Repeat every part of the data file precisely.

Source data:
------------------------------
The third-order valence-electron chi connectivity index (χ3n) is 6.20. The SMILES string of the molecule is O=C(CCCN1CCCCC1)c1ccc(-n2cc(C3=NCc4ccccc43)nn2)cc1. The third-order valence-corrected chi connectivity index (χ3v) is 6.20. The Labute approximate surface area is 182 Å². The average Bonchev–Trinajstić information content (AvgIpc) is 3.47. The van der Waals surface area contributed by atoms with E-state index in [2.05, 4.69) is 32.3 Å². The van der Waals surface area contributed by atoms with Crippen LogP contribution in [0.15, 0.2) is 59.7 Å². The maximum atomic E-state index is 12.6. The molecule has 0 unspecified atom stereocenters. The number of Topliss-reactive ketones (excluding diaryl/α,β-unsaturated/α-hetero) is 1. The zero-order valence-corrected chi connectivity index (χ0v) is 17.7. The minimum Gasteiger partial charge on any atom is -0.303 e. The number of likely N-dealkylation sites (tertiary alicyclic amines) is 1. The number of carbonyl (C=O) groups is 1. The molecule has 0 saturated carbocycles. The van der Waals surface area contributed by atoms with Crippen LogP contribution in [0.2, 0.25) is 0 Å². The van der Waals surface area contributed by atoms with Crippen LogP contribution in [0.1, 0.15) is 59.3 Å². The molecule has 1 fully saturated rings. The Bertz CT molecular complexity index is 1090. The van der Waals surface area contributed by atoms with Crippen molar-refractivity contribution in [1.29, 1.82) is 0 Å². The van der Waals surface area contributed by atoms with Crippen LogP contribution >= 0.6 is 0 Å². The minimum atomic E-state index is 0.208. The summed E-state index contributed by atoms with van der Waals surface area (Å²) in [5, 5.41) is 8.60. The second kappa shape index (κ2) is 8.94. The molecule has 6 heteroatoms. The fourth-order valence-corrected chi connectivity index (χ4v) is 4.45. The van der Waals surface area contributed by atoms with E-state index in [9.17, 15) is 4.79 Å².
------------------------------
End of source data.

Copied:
The third-order valence-electron chi connectivity index (χ3n) is 6.20. The SMILES string of the molecule is O=C(CCCN1CCCCC1)c1ccc(-n2cc(C3=NCc4ccccc43)nn2)cc1. The third-order valence-corrected chi connectivity index (χ3v) is 6.20. The Labute approximate surface area is 182 Å². The average Bonchev–Trinajstić information content (AvgIpc) is 3.47. The van der Waals surface area contributed by atoms with E-state index in [2.05, 4.69) is 32.3 Å². The van der Waals surface area contributed by atoms with Crippen LogP contribution in [0.15, 0.2) is 59.7 Å². The maximum atomic E-state index is 12.6. The molecule has 0 unspecified atom stereocenters. The number of Topliss-reactive ketones (excluding diaryl/α,β-unsaturated/α-hetero) is 1. The zero-order valence-corrected chi connectivity index (χ0v) is 17.7. The minimum Gasteiger partial charge on any atom is -0.303 e. The number of likely N-dealkylation sites (tertiary alicyclic amines) is 1. The number of carbonyl (C=O) groups is 1. The molecule has 0 saturated carbocycles. The van der Waals surface area contributed by atoms with Crippen LogP contribution in [0.2, 0.25) is 0 Å². The van der Waals surface area contributed by atoms with Crippen LogP contribution in [0.1, 0.15) is 59.3 Å². The molecule has 1 fully saturated rings. The Bertz CT molecular complexity index is 1090. The van der Waals surface area contributed by atoms with Crippen molar-refractivity contribution in [1.29, 1.82) is 0 Å². The van der Waals surface area contributed by atoms with Crippen LogP contribution >= 0.6 is 0 Å². The minimum atomic E-state index is 0.208. The summed E-state index contributed by atoms with van der Waals surface area (Å²) in [5, 5.41) is 8.60. The second kappa shape index (κ2) is 8.94. The molecule has 6 heteroatoms. The fourth-order valence-corrected chi connectivity index (χ4v) is 4.45. The van der Waals surface area contributed by atoms with E-state index in [9.17, 15) is 4.79 Å².